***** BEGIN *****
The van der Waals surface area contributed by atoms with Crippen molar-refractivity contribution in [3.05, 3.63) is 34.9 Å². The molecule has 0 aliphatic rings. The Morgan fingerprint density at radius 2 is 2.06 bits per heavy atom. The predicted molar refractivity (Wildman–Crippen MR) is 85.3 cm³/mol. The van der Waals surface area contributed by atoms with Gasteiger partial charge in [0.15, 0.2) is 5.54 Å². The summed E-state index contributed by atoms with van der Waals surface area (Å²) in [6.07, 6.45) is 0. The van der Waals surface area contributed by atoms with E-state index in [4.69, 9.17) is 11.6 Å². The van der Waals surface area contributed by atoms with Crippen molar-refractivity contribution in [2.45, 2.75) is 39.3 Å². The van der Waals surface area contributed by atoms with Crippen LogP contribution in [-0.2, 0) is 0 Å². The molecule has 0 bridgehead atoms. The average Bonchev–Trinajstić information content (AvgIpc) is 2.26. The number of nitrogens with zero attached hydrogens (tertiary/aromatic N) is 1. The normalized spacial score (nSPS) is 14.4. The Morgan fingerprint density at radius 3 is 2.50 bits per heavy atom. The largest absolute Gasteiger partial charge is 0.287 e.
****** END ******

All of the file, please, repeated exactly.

The van der Waals surface area contributed by atoms with Crippen molar-refractivity contribution in [3.05, 3.63) is 34.9 Å². The molecule has 0 aliphatic rings. The Morgan fingerprint density at radius 2 is 2.06 bits per heavy atom. The predicted molar refractivity (Wildman–Crippen MR) is 85.3 cm³/mol. The van der Waals surface area contributed by atoms with Gasteiger partial charge in [0.15, 0.2) is 5.54 Å². The summed E-state index contributed by atoms with van der Waals surface area (Å²) in [6.07, 6.45) is 0. The van der Waals surface area contributed by atoms with E-state index in [4.69, 9.17) is 11.6 Å². The van der Waals surface area contributed by atoms with Crippen molar-refractivity contribution in [2.45, 2.75) is 39.3 Å². The van der Waals surface area contributed by atoms with Crippen LogP contribution in [-0.2, 0) is 0 Å². The molecule has 0 bridgehead atoms. The average Bonchev–Trinajstić information content (AvgIpc) is 2.26. The number of nitrogens with zero attached hydrogens (tertiary/aromatic N) is 1. The normalized spacial score (nSPS) is 14.4. The Morgan fingerprint density at radius 3 is 2.50 bits per heavy atom. The largest absolute Gasteiger partial charge is 0.287 e.